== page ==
Adjusting to having braces will take time, but we are here to help make the transition smooth! Initially the braces will feel like they stick out – this is normal. As you become accustomed to your braces and tooth alignment improves, this sensation will diminish. Although the brackets have been rounded and smoothed, you may find it helpful to use a small piece of orthodontic wax around any brackets causing irritation (this wax will be provided, and we will show you how to use it).
You may notice some soreness beginning a few hours after your braces are first placed, after each appointment or with each new set of Invisalign trays. Some teeth, usually the front teeth, may be more tender and sensitive to pressure. Over-the-counter medications such as Tylenol or Ibuprofen are great for managing any minor soreness and can even be taken prior to your appointment to diminish any post-operative discomfort.
You can eat any time after leaving our office, however, we ask that you remember the list of foods that may be harmful to your braces (especially if the braces were just placed on your teeth). Until you become accustomed to eating with your new braces, you may find it beneficial to follow a diet consisting of soft foods.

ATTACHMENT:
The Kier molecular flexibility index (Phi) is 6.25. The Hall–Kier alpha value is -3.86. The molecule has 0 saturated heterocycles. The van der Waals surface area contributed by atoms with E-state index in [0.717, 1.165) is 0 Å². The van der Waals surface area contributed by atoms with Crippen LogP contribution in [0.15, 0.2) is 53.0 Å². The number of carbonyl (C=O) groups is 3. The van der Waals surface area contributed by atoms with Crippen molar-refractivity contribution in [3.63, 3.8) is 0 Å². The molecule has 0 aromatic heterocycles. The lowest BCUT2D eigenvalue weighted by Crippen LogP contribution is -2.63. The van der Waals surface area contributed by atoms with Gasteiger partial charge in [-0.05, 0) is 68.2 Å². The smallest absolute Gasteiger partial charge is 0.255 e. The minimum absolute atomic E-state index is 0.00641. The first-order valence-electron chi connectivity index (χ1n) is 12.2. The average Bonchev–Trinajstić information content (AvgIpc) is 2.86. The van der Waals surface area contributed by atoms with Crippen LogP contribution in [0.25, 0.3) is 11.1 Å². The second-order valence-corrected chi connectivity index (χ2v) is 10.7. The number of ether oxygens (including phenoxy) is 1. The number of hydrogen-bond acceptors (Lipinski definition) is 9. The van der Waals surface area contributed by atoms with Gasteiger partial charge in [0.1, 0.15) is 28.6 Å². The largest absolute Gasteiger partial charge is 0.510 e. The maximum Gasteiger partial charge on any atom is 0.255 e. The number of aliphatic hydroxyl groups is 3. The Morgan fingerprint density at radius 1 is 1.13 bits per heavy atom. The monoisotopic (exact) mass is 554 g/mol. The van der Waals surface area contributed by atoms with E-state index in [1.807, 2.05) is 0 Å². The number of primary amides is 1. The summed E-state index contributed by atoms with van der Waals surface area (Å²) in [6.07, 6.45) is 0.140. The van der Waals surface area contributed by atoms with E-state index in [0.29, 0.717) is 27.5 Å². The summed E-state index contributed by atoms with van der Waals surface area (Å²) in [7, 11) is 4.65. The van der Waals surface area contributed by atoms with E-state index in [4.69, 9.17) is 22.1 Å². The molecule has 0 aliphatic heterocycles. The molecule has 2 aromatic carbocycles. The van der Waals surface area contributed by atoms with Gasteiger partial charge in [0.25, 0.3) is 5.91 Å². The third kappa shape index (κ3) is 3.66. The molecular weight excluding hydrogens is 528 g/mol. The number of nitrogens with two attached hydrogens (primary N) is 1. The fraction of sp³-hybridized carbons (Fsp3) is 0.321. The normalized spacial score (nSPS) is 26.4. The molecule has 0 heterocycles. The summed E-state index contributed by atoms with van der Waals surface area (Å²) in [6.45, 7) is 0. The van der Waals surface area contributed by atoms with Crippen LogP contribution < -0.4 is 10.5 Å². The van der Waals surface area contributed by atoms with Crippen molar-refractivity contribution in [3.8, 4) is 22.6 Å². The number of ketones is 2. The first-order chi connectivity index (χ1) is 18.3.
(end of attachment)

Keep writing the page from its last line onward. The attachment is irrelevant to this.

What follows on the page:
There are routine steps that we ask you to take prior to leaving the office. These steps will minimize discomfort related to irritation from the braces and ensure an optimal response to treatment. We will be there to remind you to take these steps as part of each office visit:
- Using your finger and tongue, check to see that the wire ends do not extend into areas which might poke or abrade the cheek or tongue
- Make sure you know how to care for your braces between visits - this may include wearing elastics as instructed, adjusting an expander, or following specific diet and hygiene instructions
- Make sure you have an adequate supply of dental wax, special cleaning aids, and any other related materials you may need between appointments
- Always schedule your next appointment before leaving the office; postponing appointments is a common contributor to extended treatment time